Ratner, Carl   [Homepage Icon]

Since 1999, Director, Institute for Cultural Research & Education. 1968-1999 Psychology Department, Humboldt State University, CA.


Ricoeur, Paul (1913- )  PP (scroll down page)

French philosopher and Protestant theologian in the hermeneutic tradition (taught in US at the University of Chicago as well as five other schools in Europe). A student of French philosopher Jean Nabert and the Catholic existentialist, Gabriel Marcel. Author of Time and Memory (3 vols.)
[C K Reissman]
© V Hevern

Riessman, Catherine Kohler

Research Professor of Sociology, Boston College and
Professor Emerita, Boston University

Riessman graduated from Columbia University in 1977 with a Ph.D. in sociomedical science. She taught for many years at Smith College and was named Professor Emerita at Boston University, her later academic venue, on her retirement. She moved to Boston College as a Research Professor where she has continued to work extensively on issues of narrative identity as "crafted and performed" (in her words) when persons face significant disruptions in their lives. A student of Elliot Mishler (she completed a post-doctoral fellowship at Harvard Medical School's Department of Psychiatry in 1988), Riessman has focused upon both medical and non-medical contexts in her research. Her work has tended to involve issues of gender identity, illness as it shapes identity, and methodology in interview-based qualitative research. Her small 1993 volume, Narrative Analysis (currently under revision), has been widely used across graduate courses in qualitative research methodology in the United States and elsewhere. In 1998 she served as Chair of the Medical Sociology section of the American Sociological Association. She was married to the social psychologist, Frank Riessman (1924-2004) with whom she had three children. Their marriage ended in divorce.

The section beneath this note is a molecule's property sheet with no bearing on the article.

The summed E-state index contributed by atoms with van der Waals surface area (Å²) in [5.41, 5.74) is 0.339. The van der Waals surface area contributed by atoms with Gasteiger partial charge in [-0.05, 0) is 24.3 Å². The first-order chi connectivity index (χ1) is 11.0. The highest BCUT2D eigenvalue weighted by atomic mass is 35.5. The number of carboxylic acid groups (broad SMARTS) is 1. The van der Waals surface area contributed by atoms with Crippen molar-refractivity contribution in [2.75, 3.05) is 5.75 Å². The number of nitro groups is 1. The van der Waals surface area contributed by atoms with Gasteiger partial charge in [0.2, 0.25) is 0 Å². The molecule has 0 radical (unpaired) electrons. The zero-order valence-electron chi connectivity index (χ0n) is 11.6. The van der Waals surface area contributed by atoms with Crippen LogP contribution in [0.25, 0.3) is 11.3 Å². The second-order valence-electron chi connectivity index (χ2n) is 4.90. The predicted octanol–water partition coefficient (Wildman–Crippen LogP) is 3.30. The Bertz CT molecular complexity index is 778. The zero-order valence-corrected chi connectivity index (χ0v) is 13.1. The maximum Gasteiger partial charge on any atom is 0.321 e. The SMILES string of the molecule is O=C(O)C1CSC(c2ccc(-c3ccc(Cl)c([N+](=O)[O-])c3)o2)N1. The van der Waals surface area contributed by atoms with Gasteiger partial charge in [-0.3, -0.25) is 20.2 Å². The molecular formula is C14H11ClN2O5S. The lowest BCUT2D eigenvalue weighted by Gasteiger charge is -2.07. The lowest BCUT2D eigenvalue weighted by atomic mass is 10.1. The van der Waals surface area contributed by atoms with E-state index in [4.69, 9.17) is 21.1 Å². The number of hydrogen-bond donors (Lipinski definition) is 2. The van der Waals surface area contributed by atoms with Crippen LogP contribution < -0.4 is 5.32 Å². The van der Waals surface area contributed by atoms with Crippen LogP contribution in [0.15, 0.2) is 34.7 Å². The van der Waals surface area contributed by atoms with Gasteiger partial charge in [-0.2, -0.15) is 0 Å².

Video (RA): A Thrice-Told Tale: Masculinity and Multiple Sclerosis. (+ Discussion). Narrative Medicine Rounds, December 4, 2003.

[Icon] Selected Bibliography

Riessman, C. K. (1987). When gender is not enough: Women interviewing women. Gender & Society, 1(2), 172-207.

Riessman, C. K. (1990). Divorce talk: Women and men make sense of personal relationships. New Brunswick, NJ: Rutgers University Press.

Riessman, C. K. (1990). Strategic uses of narrative in the presentation of self and illness. Social Science & Medicine, 30(11), 1195-1200.

Riessman, C. K. (1993). Narrative Analysis. Qualitative Research Methods Series, No. 30. Newbury Park, CA: Sage.

Riessman, C. K. (2002). Accidental cases: Extending the concept of positioning in narrative studies. Narrative Inquiry, 12(1), 37-42.

Riessman, C. K. (2002). Analysis of personal narratives. In J. Gubrium, & J. Holstein (Eds.), Handbook of interview research. Newbury Park, CA: Sage.

Riessman, C. K. (2003). Performing identities in illness narrative: Masculinity and multiple sclerosis. Qualitative Research, 3, 5-33.

Sources: Unpublished biographical notice. Narrative Medicine Colloquium, May, 2003. New York: College of Physicians and Surgeons, Columbia University.

[Shlomith Rimmon-Kenan]
© V Hevern

Rimmon-Kenan, Shlomith